How to determine if a wall is load bearing

Answered by Brett Kulina ~ October 15, 2013 ~ No Comments

Are closets ever load-bearing?

I have an exterior closet in a house that was built in 1940 and want to tear it out. I am just concerned that it would be a load bearing structure.


Brett Kulina

Amy, determining which walls in your home are "load bearing" is not always a straightforward task, and you should always seek the advice of an experienced carpenter or a structural engineer before removing or altering any walls in your home. The consequences of eliminating, or even weakening, a portion of your home's support structure can be expensive and dangerous.

To start, let's examine what a load bearing wall is and its function. As I'm sure you can guess, a load bearing wall is one that supports a significant weight (the load) above it and helps transfer that weight to the foundation of the house. For example, the four exterior walls of a hypothetical square house hold up the roof, which consists of heavy wood trusses, plywood sheathing, asphalt roof shingles, and (in some places) a couple feet of snow during a winter blizzard. The job of a load bearing exterior wall is to help support that weight and transfer the load to the concrete foundation footing, which sits on undisturbed or compacted earth.

On the other hand, a non-load bearing wall might be an interior wall that simply divides the bathroom from the kitchen, but is not supporting any significant weight from above. The problem is that many of us live in homes that were built long ago, and no blue prints exist to indicate which wall structures are load bearing and which ones are not. Compounding this problem is the fact that most home's wall framing is hidden behind sheet rock walls, which makes it difficult to determine the underlying framing and wall structure.

So although it may be tempting to classify all exterior walls as load bearing and all interior walls as not load bearing, that is definitely not the case. In fact, a typical exterior wall has both load bearing and non-load bearing points. For example, an exterior wall on the first floor of a house may support the load of the second floor and the roof, but that same wall also has openings for doors and windows, which can't support any significant weight. Those window and door openings are free from overhead loads because of a framing technique called "a header," which is a horizontal framing member that spreads a given load to two vertical framing members, leaving an opening for a glass window or some other wall opening. Some headers may be just a few feet long, such as a header above a window, but think about the load transfer involved in a header that sits above a 20-foot garage door opening!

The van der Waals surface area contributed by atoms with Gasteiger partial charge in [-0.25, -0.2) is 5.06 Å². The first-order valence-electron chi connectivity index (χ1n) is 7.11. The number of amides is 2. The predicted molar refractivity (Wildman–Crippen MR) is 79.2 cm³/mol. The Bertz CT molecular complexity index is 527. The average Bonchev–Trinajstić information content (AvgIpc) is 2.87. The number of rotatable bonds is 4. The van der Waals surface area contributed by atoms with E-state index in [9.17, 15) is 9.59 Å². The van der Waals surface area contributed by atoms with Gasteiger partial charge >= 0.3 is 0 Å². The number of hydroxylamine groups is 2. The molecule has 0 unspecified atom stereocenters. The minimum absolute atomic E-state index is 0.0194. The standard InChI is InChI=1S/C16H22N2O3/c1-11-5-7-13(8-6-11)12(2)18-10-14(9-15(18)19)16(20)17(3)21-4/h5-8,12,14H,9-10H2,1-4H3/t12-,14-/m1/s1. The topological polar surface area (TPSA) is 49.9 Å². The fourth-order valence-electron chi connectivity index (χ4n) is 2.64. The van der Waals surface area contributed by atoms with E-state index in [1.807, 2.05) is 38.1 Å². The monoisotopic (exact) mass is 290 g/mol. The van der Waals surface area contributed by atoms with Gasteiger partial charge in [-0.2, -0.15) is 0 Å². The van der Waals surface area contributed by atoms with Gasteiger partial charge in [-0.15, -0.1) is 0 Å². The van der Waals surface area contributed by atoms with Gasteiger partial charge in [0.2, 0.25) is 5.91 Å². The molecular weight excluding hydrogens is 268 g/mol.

In addition to headers, there are many other framing techniques that carry, transfer, or create loads that are not always apparent to the DIY homeowner who simply wants to remove a wall during a routine home remodel. That's why it's necessary to consult an experienced carpenter or structural engineer before you alter any walls in your house. By determing which walls in your home are load bearing, they can set you on the path to a safe and successful remodel.

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